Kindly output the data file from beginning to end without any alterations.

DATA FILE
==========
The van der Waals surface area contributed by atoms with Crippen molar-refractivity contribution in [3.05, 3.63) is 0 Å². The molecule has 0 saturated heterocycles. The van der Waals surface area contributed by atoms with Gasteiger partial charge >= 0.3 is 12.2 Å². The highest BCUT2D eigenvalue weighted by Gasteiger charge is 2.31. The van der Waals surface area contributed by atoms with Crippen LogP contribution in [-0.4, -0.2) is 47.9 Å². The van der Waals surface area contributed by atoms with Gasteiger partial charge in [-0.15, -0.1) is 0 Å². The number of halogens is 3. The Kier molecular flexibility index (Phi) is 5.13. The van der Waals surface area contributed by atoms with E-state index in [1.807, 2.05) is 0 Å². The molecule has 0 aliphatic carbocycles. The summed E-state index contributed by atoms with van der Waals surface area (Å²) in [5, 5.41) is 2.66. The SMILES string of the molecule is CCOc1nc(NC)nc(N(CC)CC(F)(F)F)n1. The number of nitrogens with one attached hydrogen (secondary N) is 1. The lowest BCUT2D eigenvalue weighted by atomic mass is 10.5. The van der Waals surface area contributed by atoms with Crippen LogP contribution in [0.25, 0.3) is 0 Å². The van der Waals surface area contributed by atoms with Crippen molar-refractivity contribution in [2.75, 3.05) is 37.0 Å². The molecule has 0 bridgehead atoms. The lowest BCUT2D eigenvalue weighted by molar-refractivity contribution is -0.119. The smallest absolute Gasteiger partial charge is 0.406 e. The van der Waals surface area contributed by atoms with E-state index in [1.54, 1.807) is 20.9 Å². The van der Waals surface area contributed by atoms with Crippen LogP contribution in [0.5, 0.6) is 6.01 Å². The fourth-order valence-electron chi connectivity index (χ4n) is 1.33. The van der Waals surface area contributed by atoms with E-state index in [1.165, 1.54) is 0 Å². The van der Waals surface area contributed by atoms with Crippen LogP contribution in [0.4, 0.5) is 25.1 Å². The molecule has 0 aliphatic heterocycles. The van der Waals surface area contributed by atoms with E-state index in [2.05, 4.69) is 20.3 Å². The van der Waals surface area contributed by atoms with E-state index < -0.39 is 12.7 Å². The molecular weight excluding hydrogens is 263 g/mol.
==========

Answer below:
The van der Waals surface area contributed by atoms with Crippen molar-refractivity contribution in [3.05, 3.63) is 0 Å². The molecule has 0 saturated heterocycles. The van der Waals surface area contributed by atoms with Gasteiger partial charge >= 0.3 is 12.2 Å². The highest BCUT2D eigenvalue weighted by Gasteiger charge is 2.31. The van der Waals surface area contributed by atoms with Crippen LogP contribution in [-0.4, -0.2) is 47.9 Å². The van der Waals surface area contributed by atoms with Gasteiger partial charge in [-0.15, -0.1) is 0 Å². The number of halogens is 3. The Kier molecular flexibility index (Phi) is 5.13. The van der Waals surface area contributed by atoms with E-state index in [1.807, 2.05) is 0 Å². The molecule has 0 aliphatic carbocycles. The summed E-state index contributed by atoms with van der Waals surface area (Å²) in [5, 5.41) is 2.66. The SMILES string of the molecule is CCOc1nc(NC)nc(N(CC)CC(F)(F)F)n1. The number of nitrogens with one attached hydrogen (secondary N) is 1. The lowest BCUT2D eigenvalue weighted by atomic mass is 10.5. The van der Waals surface area contributed by atoms with Crippen LogP contribution in [0.25, 0.3) is 0 Å². The van der Waals surface area contributed by atoms with Crippen molar-refractivity contribution in [2.75, 3.05) is 37.0 Å². The molecule has 0 bridgehead atoms. The lowest BCUT2D eigenvalue weighted by molar-refractivity contribution is -0.119. The smallest absolute Gasteiger partial charge is 0.406 e. The van der Waals surface area contributed by atoms with E-state index in [1.54, 1.807) is 20.9 Å². The van der Waals surface area contributed by atoms with Crippen LogP contribution in [0.5, 0.6) is 6.01 Å². The fourth-order valence-electron chi connectivity index (χ4n) is 1.33. The van der Waals surface area contributed by atoms with E-state index in [1.165, 1.54) is 0 Å². The van der Waals surface area contributed by atoms with Crippen LogP contribution in [0.4, 0.5) is 25.1 Å². The molecule has 0 aliphatic heterocycles. The van der Waals surface area contributed by atoms with E-state index in [2.05, 4.69) is 20.3 Å². The van der Waals surface area contributed by atoms with E-state index < -0.39 is 12.7 Å². The molecular weight excluding hydrogens is 263 g/mol.